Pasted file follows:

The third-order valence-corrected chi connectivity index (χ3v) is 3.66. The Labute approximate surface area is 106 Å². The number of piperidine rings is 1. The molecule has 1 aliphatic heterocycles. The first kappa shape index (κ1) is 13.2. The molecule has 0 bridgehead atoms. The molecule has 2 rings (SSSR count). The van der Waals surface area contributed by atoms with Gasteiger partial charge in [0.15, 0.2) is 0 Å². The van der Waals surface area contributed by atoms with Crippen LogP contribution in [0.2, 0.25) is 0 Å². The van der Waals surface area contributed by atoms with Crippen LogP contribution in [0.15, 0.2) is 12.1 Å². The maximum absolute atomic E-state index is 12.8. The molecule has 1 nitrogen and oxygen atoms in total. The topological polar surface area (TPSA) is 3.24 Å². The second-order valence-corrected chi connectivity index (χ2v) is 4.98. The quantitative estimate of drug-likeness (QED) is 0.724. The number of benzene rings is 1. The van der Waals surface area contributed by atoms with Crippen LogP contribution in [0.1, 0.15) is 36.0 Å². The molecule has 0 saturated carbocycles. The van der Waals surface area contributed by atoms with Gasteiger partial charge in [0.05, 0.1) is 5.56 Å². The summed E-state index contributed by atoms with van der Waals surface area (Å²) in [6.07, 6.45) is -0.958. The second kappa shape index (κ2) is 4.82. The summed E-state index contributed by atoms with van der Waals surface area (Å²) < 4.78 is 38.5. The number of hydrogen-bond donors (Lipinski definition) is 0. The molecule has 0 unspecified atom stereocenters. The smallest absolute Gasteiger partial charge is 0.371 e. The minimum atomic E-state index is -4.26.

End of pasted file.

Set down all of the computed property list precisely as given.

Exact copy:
The third-order valence-corrected chi connectivity index (χ3v) is 3.66. The Labute approximate surface area is 106 Å². The number of piperidine rings is 1. The molecule has 1 aliphatic heterocycles. The first kappa shape index (κ1) is 13.2. The molecule has 0 bridgehead atoms. The molecule has 2 rings (SSSR count). The van der Waals surface area contributed by atoms with Gasteiger partial charge in [0.15, 0.2) is 0 Å². The van der Waals surface area contributed by atoms with Crippen LogP contribution in [0.2, 0.25) is 0 Å². The van der Waals surface area contributed by atoms with Crippen LogP contribution in [0.15, 0.2) is 12.1 Å². The maximum absolute atomic E-state index is 12.8. The molecule has 1 nitrogen and oxygen atoms in total. The topological polar surface area (TPSA) is 3.24 Å². The second-order valence-corrected chi connectivity index (χ2v) is 4.98. The quantitative estimate of drug-likeness (QED) is 0.724. The number of benzene rings is 1. The van der Waals surface area contributed by atoms with Crippen LogP contribution in [0.1, 0.15) is 36.0 Å². The molecule has 0 saturated carbocycles. The van der Waals surface area contributed by atoms with Gasteiger partial charge in [0.05, 0.1) is 5.56 Å². The summed E-state index contributed by atoms with van der Waals surface area (Å²) in [6.07, 6.45) is -0.958. The second kappa shape index (κ2) is 4.82. The summed E-state index contributed by atoms with van der Waals surface area (Å²) < 4.78 is 38.5. The number of hydrogen-bond donors (Lipinski definition) is 0. The molecule has 0 unspecified atom stereocenters. The smallest absolute Gasteiger partial charge is 0.371 e. The minimum atomic E-state index is -4.26.